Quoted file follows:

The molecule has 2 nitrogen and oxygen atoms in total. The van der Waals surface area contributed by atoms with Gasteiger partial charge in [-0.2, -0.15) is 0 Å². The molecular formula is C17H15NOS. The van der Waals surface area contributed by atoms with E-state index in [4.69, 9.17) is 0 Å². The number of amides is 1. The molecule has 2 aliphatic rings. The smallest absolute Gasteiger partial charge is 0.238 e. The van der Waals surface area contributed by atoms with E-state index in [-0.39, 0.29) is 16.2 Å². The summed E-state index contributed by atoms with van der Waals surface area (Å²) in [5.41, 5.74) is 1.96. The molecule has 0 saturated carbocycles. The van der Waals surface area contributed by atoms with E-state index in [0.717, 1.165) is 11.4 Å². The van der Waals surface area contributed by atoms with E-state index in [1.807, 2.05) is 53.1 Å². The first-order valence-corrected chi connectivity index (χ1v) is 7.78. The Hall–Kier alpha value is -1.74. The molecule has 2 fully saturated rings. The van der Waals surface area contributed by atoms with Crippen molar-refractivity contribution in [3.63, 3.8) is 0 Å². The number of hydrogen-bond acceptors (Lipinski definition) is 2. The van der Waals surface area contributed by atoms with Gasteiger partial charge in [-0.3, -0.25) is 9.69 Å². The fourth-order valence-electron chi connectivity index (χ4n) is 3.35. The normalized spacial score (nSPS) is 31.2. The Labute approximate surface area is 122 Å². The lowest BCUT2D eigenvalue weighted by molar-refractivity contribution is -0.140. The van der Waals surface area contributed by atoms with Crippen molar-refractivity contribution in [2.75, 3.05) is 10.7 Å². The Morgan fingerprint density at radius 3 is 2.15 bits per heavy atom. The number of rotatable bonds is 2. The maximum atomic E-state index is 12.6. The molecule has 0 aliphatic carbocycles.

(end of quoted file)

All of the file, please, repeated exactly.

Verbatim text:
The molecule has 2 nitrogen and oxygen atoms in total. The van der Waals surface area contributed by atoms with Gasteiger partial charge in [-0.2, -0.15) is 0 Å². The molecular formula is C17H15NOS. The van der Waals surface area contributed by atoms with E-state index in [4.69, 9.17) is 0 Å². The number of amides is 1. The molecule has 2 aliphatic rings. The smallest absolute Gasteiger partial charge is 0.238 e. The van der Waals surface area contributed by atoms with E-state index in [-0.39, 0.29) is 16.2 Å². The summed E-state index contributed by atoms with van der Waals surface area (Å²) in [5.41, 5.74) is 1.96. The molecule has 0 saturated carbocycles. The van der Waals surface area contributed by atoms with E-state index in [0.717, 1.165) is 11.4 Å². The van der Waals surface area contributed by atoms with E-state index in [1.807, 2.05) is 53.1 Å². The first-order valence-corrected chi connectivity index (χ1v) is 7.78. The Hall–Kier alpha value is -1.74. The molecule has 2 fully saturated rings. The van der Waals surface area contributed by atoms with Crippen molar-refractivity contribution in [3.63, 3.8) is 0 Å². The number of hydrogen-bond acceptors (Lipinski definition) is 2. The van der Waals surface area contributed by atoms with Gasteiger partial charge in [-0.3, -0.25) is 9.69 Å². The fourth-order valence-electron chi connectivity index (χ4n) is 3.35. The normalized spacial score (nSPS) is 31.2. The Labute approximate surface area is 122 Å². The lowest BCUT2D eigenvalue weighted by molar-refractivity contribution is -0.140. The van der Waals surface area contributed by atoms with Crippen molar-refractivity contribution in [2.75, 3.05) is 10.7 Å². The Morgan fingerprint density at radius 3 is 2.15 bits per heavy atom. The number of rotatable bonds is 2. The maximum atomic E-state index is 12.6. The molecule has 0 aliphatic carbocycles.